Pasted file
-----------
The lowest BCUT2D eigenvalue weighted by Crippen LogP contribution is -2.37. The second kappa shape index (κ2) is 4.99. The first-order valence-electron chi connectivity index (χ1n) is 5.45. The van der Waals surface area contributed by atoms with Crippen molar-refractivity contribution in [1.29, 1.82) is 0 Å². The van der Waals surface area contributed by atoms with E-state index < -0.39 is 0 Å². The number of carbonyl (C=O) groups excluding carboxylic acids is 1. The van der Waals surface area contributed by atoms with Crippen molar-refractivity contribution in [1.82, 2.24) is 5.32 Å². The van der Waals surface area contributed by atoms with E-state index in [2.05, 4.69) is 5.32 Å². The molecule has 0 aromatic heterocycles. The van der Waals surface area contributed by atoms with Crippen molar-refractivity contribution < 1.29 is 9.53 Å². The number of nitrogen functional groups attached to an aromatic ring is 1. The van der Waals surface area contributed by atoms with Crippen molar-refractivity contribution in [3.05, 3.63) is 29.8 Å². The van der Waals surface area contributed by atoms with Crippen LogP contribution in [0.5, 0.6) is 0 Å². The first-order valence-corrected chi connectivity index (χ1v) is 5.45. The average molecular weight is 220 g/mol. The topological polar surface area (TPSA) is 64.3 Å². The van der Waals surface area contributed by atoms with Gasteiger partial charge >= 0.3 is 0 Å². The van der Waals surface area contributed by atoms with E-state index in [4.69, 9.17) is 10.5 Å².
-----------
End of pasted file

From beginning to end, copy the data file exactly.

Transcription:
The lowest BCUT2D eigenvalue weighted by Crippen LogP contribution is -2.37. The second kappa shape index (κ2) is 4.99. The first-order valence-electron chi connectivity index (χ1n) is 5.45. The van der Waals surface area contributed by atoms with Crippen molar-refractivity contribution in [1.29, 1.82) is 0 Å². The van der Waals surface area contributed by atoms with E-state index < -0.39 is 0 Å². The number of carbonyl (C=O) groups excluding carboxylic acids is 1. The van der Waals surface area contributed by atoms with Crippen molar-refractivity contribution in [1.82, 2.24) is 5.32 Å². The van der Waals surface area contributed by atoms with E-state index in [2.05, 4.69) is 5.32 Å². The molecule has 0 aromatic heterocycles. The van der Waals surface area contributed by atoms with Crippen molar-refractivity contribution < 1.29 is 9.53 Å². The number of nitrogen functional groups attached to an aromatic ring is 1. The van der Waals surface area contributed by atoms with Crippen molar-refractivity contribution in [3.05, 3.63) is 29.8 Å². The van der Waals surface area contributed by atoms with Crippen LogP contribution in [0.5, 0.6) is 0 Å². The first-order valence-corrected chi connectivity index (χ1v) is 5.45. The average molecular weight is 220 g/mol. The topological polar surface area (TPSA) is 64.3 Å². The van der Waals surface area contributed by atoms with Gasteiger partial charge >= 0.3 is 0 Å². The van der Waals surface area contributed by atoms with E-state index in [4.69, 9.17) is 10.5 Å².